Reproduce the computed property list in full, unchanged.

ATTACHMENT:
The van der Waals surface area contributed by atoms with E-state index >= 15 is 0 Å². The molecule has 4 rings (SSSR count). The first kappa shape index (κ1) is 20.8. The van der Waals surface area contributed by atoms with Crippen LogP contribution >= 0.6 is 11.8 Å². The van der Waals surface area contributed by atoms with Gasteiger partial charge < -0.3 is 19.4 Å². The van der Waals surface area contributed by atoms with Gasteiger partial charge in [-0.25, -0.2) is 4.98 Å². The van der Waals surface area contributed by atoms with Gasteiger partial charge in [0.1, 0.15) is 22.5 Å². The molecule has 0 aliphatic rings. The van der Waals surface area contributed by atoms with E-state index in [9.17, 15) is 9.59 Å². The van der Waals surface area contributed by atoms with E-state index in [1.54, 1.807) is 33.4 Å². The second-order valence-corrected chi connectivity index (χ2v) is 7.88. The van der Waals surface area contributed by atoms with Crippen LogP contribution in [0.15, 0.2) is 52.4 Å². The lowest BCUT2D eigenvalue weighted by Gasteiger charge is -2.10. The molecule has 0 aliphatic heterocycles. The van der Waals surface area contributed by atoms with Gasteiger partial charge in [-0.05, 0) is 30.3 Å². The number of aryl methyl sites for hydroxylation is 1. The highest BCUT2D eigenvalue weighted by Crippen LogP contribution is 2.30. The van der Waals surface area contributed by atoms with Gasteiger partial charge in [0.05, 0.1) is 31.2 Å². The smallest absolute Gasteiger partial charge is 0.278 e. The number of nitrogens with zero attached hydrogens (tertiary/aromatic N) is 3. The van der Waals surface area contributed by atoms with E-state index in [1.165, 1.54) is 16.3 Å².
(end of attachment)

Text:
The van der Waals surface area contributed by atoms with E-state index >= 15 is 0 Å². The molecule has 4 rings (SSSR count). The first kappa shape index (κ1) is 20.8. The van der Waals surface area contributed by atoms with Crippen LogP contribution >= 0.6 is 11.8 Å². The van der Waals surface area contributed by atoms with Gasteiger partial charge < -0.3 is 19.4 Å². The van der Waals surface area contributed by atoms with Gasteiger partial charge in [-0.25, -0.2) is 4.98 Å². The van der Waals surface area contributed by atoms with Gasteiger partial charge in [0.1, 0.15) is 22.5 Å². The molecule has 0 aliphatic rings. The van der Waals surface area contributed by atoms with E-state index in [9.17, 15) is 9.59 Å². The van der Waals surface area contributed by atoms with E-state index in [1.54, 1.807) is 33.4 Å². The second-order valence-corrected chi connectivity index (χ2v) is 7.88. The van der Waals surface area contributed by atoms with Crippen LogP contribution in [0.15, 0.2) is 52.4 Å². The lowest BCUT2D eigenvalue weighted by Gasteiger charge is -2.10. The molecule has 0 aliphatic heterocycles. The van der Waals surface area contributed by atoms with Gasteiger partial charge in [-0.05, 0) is 30.3 Å². The number of aryl methyl sites for hydroxylation is 1. The highest BCUT2D eigenvalue weighted by Crippen LogP contribution is 2.30. The van der Waals surface area contributed by atoms with Gasteiger partial charge in [0.05, 0.1) is 31.2 Å². The smallest absolute Gasteiger partial charge is 0.278 e. The number of nitrogens with zero attached hydrogens (tertiary/aromatic N) is 3. The van der Waals surface area contributed by atoms with E-state index in [1.165, 1.54) is 16.3 Å².